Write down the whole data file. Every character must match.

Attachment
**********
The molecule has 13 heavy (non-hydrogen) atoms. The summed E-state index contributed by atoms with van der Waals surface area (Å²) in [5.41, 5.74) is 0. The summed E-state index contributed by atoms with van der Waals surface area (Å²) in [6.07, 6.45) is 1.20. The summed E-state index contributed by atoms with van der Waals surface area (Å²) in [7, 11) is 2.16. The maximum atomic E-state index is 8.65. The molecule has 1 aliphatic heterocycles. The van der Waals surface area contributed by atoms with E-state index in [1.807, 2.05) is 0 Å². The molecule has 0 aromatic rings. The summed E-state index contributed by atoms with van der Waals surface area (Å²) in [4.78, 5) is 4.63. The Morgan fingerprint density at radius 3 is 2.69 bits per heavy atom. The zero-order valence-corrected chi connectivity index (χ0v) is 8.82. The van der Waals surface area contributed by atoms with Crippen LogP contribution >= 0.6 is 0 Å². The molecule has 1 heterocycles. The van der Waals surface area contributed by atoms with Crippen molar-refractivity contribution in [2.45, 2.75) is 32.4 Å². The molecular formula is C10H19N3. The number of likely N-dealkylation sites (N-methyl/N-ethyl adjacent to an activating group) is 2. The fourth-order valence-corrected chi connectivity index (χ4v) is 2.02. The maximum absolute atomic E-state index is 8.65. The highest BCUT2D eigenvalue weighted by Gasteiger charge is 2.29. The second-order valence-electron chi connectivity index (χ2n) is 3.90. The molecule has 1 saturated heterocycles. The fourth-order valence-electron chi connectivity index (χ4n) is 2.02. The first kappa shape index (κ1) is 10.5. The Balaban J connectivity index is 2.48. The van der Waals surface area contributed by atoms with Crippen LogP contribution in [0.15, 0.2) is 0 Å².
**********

The molecule has 13 heavy (non-hydrogen) atoms. The summed E-state index contributed by atoms with van der Waals surface area (Å²) in [5.41, 5.74) is 0. The summed E-state index contributed by atoms with van der Waals surface area (Å²) in [6.07, 6.45) is 1.20. The summed E-state index contributed by atoms with van der Waals surface area (Å²) in [7, 11) is 2.16. The maximum atomic E-state index is 8.65. The molecule has 1 aliphatic heterocycles. The van der Waals surface area contributed by atoms with E-state index in [1.807, 2.05) is 0 Å². The molecule has 0 aromatic rings. The summed E-state index contributed by atoms with van der Waals surface area (Å²) in [4.78, 5) is 4.63. The Morgan fingerprint density at radius 3 is 2.69 bits per heavy atom. The zero-order valence-corrected chi connectivity index (χ0v) is 8.82. The van der Waals surface area contributed by atoms with Crippen LogP contribution >= 0.6 is 0 Å². The molecule has 1 heterocycles. The van der Waals surface area contributed by atoms with Crippen molar-refractivity contribution in [2.45, 2.75) is 32.4 Å². The molecular formula is C10H19N3. The number of likely N-dealkylation sites (N-methyl/N-ethyl adjacent to an activating group) is 2. The fourth-order valence-corrected chi connectivity index (χ4v) is 2.02. The maximum absolute atomic E-state index is 8.65. The highest BCUT2D eigenvalue weighted by Gasteiger charge is 2.29. The second-order valence-electron chi connectivity index (χ2n) is 3.90. The molecule has 1 saturated heterocycles. The fourth-order valence-electron chi connectivity index (χ4n) is 2.02. The first kappa shape index (κ1) is 10.5. The Balaban J connectivity index is 2.48. The van der Waals surface area contributed by atoms with Crippen LogP contribution in [0.15, 0.2) is 0 Å².